Recently, Schumacher took me and my Citiscope colleague Farley Peters on tours of multiple sites in the U. S. capital region in which startup farm operations on the urban outskirts are connected with fresh vegetable and fruit markets in city neighbourhoods. Among them was Parkside, a low-income section of Washington that major grocery chains have historically ignored.
The nonprofit model, dubbed Community Foodworks, recruits people from the neighbourhoods to manage the fruit and vegetable stands. Now working at 15 locations across Washington, the model has been nicknamed the “Pop Up Food-Hub”.
Virtually all new farm stands in Community Foodworks’ network appear to be experiencing strong levels of consumer interest and sales. Low-income customers eligible to receive government assistance to buy food are able to use their benefits, dramatically reducing their cost for fresh produce.
A number of the farmers supplying these markets are recent immigrants from Latin America who purchased modest farm sites a few hours’ drive from Washington. But now, prospering with their direct-to-consumer sales, several proudly tell stories of dramatically expanding their farm sites and operations.
A longer-term goal, Schumacher explains, is to set up little business stores — modeled on the “corner store” groceries of earlier times. They’d be located in varied city and suburban neighbourhoods that are now shunned by chain stores, with a top mission of buying their vegetables and fruits from farmers in the region.
Schumacher argues the U. S.— and the world — needs innovative urban food system policies now more than ever. A fast-growing share of the global population now lives in cities that are filling with millions of hungry residents. He says major shocks — such as Superstorm Sandy hitting New York City in 2012 — indicate a need for comprehensive city farm policies like Baltimore’s.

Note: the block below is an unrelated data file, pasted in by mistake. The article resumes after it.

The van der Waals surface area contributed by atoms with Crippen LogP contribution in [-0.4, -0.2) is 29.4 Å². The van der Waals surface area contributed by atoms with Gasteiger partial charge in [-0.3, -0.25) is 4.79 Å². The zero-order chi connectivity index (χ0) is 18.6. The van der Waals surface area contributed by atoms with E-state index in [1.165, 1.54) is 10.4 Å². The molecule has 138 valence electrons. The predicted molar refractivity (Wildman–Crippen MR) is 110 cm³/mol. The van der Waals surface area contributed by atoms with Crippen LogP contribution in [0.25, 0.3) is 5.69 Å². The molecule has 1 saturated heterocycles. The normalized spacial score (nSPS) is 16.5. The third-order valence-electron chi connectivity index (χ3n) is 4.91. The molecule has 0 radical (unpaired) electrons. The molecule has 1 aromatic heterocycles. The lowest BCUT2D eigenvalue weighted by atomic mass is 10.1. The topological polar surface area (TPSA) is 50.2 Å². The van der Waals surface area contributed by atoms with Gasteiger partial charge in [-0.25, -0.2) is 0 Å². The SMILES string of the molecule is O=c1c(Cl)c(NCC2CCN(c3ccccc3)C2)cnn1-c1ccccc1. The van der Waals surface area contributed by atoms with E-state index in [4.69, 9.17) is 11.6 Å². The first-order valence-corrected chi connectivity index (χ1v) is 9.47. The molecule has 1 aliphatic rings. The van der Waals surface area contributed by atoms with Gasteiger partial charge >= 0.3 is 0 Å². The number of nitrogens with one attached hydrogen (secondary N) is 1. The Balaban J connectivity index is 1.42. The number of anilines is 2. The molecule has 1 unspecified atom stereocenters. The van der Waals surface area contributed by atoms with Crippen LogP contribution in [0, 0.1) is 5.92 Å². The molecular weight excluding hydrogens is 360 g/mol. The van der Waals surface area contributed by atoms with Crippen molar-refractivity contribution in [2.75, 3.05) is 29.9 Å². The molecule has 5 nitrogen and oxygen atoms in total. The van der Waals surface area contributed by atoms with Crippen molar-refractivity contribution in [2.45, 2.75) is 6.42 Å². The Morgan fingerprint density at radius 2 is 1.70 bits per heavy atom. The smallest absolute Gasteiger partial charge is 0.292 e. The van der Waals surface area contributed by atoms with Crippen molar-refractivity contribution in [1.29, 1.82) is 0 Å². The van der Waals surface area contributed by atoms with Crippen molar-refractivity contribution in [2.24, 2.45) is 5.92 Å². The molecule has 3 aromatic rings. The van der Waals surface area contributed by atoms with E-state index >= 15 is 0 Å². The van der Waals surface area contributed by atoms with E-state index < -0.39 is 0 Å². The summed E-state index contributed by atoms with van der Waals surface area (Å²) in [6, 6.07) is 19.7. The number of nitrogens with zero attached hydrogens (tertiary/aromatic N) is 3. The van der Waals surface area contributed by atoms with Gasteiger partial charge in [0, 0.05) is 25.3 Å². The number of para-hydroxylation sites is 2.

There are also major health implications, Schumacher insists. In many parts of the world, the challenge is a lack of agricultural production to feed growing populations, and to provide food security in the case of wars or extreme heat and drought. But in an advanced country like the U. S., the challenge is that a lack of fresh fruits and vegetables in diets has become a major contributor to chronic disease, including heart and kidney failure.
He cites the example of roughly 30,000 U. S. veterans who depend on dialysis to stay alive, at a cost to taxpayers of up to USD 100,000 per patient a year. A disturbingly high portion of U. S. and international agricultural research, Schumacher argues, focuses on such issues as increasing yields for such crops as corn and rice, but very little focuses on improving nutrition through vegetables and fruits.
Schumacher sees city food policies as one key toward healthier diets, reduced illness and health costs. It’s a cause with expanding international constituencies, including the Food and Agricultural Organization of the United Nations and the Resource Center on Urban Agriculture and Food Foundation. The website Wholesome Wave reports it’s seeking to make fruits and vegetables affordable through a campaign to double the value of government food assistance when spent on fruits and vegetables. Another campaign works with doctors to literally prescribe produce as they would medicines.
The organization Food Tank has compiled a list of 12 organizations taking a lead in the push for urban agriculture worldwide, including examples in Bangkok, Budapest, Detroit, Kampala, Milan, Nairobi, São Paulo, St. Louis and Tel Aviv. But the formula in each city is likely to be challenging.
In earlier years, mayors and city administrations rarely thought they had to deal with such issues as hunger, obesity, climate change, food deserts and urban agriculture. But now that’s changing — and pioneer cities are showing how acute the issues, and opportunities for timely planning and action, truly are.